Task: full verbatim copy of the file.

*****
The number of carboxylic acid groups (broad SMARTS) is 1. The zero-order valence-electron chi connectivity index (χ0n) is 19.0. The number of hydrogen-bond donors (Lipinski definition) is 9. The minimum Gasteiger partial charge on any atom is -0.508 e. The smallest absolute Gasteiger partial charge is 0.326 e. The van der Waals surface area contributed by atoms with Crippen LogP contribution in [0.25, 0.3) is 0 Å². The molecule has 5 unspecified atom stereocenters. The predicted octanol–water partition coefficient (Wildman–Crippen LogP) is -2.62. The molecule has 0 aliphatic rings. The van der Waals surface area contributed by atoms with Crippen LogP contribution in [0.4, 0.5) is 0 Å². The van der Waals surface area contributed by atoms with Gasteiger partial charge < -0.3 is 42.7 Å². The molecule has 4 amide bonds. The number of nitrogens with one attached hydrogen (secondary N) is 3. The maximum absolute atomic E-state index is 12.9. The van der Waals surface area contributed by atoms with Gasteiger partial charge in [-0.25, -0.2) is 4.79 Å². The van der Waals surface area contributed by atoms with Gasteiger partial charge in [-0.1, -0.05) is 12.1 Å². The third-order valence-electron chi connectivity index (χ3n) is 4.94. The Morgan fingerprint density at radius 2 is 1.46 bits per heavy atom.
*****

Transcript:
The number of carboxylic acid groups (broad SMARTS) is 1. The zero-order valence-electron chi connectivity index (χ0n) is 19.0. The number of hydrogen-bond donors (Lipinski definition) is 9. The minimum Gasteiger partial charge on any atom is -0.508 e. The smallest absolute Gasteiger partial charge is 0.326 e. The van der Waals surface area contributed by atoms with Crippen LogP contribution in [0.25, 0.3) is 0 Å². The molecule has 5 unspecified atom stereocenters. The predicted octanol–water partition coefficient (Wildman–Crippen LogP) is -2.62. The molecule has 0 aliphatic rings. The van der Waals surface area contributed by atoms with Crippen LogP contribution in [0.4, 0.5) is 0 Å². The van der Waals surface area contributed by atoms with Gasteiger partial charge < -0.3 is 42.7 Å². The molecule has 4 amide bonds. The number of nitrogens with one attached hydrogen (secondary N) is 3. The maximum absolute atomic E-state index is 12.9. The van der Waals surface area contributed by atoms with Gasteiger partial charge in [-0.25, -0.2) is 4.79 Å². The van der Waals surface area contributed by atoms with Gasteiger partial charge in [-0.1, -0.05) is 12.1 Å². The third-order valence-electron chi connectivity index (χ3n) is 4.94. The Morgan fingerprint density at radius 2 is 1.46 bits per heavy atom.